John Doe: Keeper
John Doe’s punk days might be long behind him, but there’s only so much mellowing out that he’s capable of. He might not be mired in drugs and desperation like he was when he sang for L.A. punks X, but he makes adult life and grown-up relations sound like worthy struggles on Keeper. Even when he’s embracing open-chord strumming, sighing steel guitar and pledges of dedication that bring to mind Jackson Browne on opener “Don’t Forget How Much I Love You,” he still sings it with the gusto he once used to sneer at LA scenesters.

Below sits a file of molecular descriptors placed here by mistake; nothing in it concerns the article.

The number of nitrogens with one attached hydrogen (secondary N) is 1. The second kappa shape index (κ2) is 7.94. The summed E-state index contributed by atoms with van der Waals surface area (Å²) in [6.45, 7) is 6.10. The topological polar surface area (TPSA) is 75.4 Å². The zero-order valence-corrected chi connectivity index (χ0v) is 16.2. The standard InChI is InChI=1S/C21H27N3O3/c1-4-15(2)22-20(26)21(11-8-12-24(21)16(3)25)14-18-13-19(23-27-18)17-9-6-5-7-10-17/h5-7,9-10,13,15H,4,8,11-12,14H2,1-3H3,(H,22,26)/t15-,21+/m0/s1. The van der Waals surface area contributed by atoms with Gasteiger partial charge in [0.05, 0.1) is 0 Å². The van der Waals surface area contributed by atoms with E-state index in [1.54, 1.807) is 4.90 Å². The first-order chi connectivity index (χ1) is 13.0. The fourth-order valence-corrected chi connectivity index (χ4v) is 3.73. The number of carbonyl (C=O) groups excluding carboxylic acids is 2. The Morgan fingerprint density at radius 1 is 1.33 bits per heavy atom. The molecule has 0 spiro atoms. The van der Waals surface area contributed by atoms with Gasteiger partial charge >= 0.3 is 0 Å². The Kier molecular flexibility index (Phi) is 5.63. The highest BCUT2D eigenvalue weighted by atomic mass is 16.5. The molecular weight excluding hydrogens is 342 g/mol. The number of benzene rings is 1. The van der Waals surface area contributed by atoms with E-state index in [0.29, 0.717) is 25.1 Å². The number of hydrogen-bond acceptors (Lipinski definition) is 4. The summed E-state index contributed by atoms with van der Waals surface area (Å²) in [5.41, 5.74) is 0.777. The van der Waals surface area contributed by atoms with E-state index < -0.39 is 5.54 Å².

Doe has always had a bit of a Hank Williams air around him, and he’s assembled a group of California country rock pros, including members of Los Lobos and Giant Sand, to support him this time. Which is a bit of a problem, actually. Many of the arrangements on Keeper are from the mid-tempo, “support the song by staying out of the way of the song” school, which means that a lot of it sounds nice, but little of it has much punch on its own. (Though kudos to whoever got rough with the bar-room piano on “Handsome Devil.”) Which means it’s up to Doe to provide any sort of oomph, which he does handily on the baby-come-on shuffle of “Jump Into My Arms” or the make-up-your-damn mind mashnote “Walking Out The Door.” Keeper gets repetitive at times, but Doe’s passion never sounds rote.